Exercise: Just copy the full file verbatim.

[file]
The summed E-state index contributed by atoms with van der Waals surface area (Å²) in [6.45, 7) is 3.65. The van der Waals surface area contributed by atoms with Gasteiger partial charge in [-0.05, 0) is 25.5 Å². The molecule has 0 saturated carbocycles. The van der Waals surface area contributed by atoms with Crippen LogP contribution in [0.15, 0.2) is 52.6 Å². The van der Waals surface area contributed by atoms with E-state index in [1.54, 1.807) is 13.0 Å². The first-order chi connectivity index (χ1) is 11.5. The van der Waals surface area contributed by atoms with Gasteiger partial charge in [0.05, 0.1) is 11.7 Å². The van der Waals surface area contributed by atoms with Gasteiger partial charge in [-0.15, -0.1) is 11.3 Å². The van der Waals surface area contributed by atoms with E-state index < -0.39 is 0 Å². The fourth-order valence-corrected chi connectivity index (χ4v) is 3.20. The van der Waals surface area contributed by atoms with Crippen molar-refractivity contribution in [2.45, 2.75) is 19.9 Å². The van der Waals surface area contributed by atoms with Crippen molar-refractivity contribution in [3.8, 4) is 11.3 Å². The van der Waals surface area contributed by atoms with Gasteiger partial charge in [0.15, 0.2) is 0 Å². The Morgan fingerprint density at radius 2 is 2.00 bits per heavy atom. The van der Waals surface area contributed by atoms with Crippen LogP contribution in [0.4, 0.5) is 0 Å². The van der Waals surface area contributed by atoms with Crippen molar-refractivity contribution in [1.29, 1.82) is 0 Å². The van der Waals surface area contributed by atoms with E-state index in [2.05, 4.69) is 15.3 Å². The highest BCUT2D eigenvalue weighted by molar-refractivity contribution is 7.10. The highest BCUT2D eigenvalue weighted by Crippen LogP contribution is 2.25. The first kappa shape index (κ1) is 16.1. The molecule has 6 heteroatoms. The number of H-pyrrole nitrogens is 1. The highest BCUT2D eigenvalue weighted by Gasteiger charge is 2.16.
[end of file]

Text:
The summed E-state index contributed by atoms with van der Waals surface area (Å²) in [6.45, 7) is 3.65. The van der Waals surface area contributed by atoms with Gasteiger partial charge in [-0.05, 0) is 25.5 Å². The molecule has 0 saturated carbocycles. The van der Waals surface area contributed by atoms with Crippen LogP contribution in [0.15, 0.2) is 52.6 Å². The van der Waals surface area contributed by atoms with E-state index in [1.54, 1.807) is 13.0 Å². The first-order chi connectivity index (χ1) is 11.5. The van der Waals surface area contributed by atoms with Gasteiger partial charge in [0.05, 0.1) is 11.7 Å². The van der Waals surface area contributed by atoms with Gasteiger partial charge in [-0.15, -0.1) is 11.3 Å². The van der Waals surface area contributed by atoms with E-state index < -0.39 is 0 Å². The fourth-order valence-corrected chi connectivity index (χ4v) is 3.20. The van der Waals surface area contributed by atoms with Crippen molar-refractivity contribution in [2.45, 2.75) is 19.9 Å². The van der Waals surface area contributed by atoms with Crippen molar-refractivity contribution in [3.8, 4) is 11.3 Å². The van der Waals surface area contributed by atoms with Gasteiger partial charge in [0.15, 0.2) is 0 Å². The Morgan fingerprint density at radius 2 is 2.00 bits per heavy atom. The van der Waals surface area contributed by atoms with Crippen LogP contribution in [0.4, 0.5) is 0 Å². The van der Waals surface area contributed by atoms with Crippen molar-refractivity contribution in [1.29, 1.82) is 0 Å². The van der Waals surface area contributed by atoms with E-state index in [2.05, 4.69) is 15.3 Å². The highest BCUT2D eigenvalue weighted by molar-refractivity contribution is 7.10. The highest BCUT2D eigenvalue weighted by Crippen LogP contribution is 2.25. The first kappa shape index (κ1) is 16.1. The molecule has 6 heteroatoms. The number of H-pyrrole nitrogens is 1. The highest BCUT2D eigenvalue weighted by Gasteiger charge is 2.16.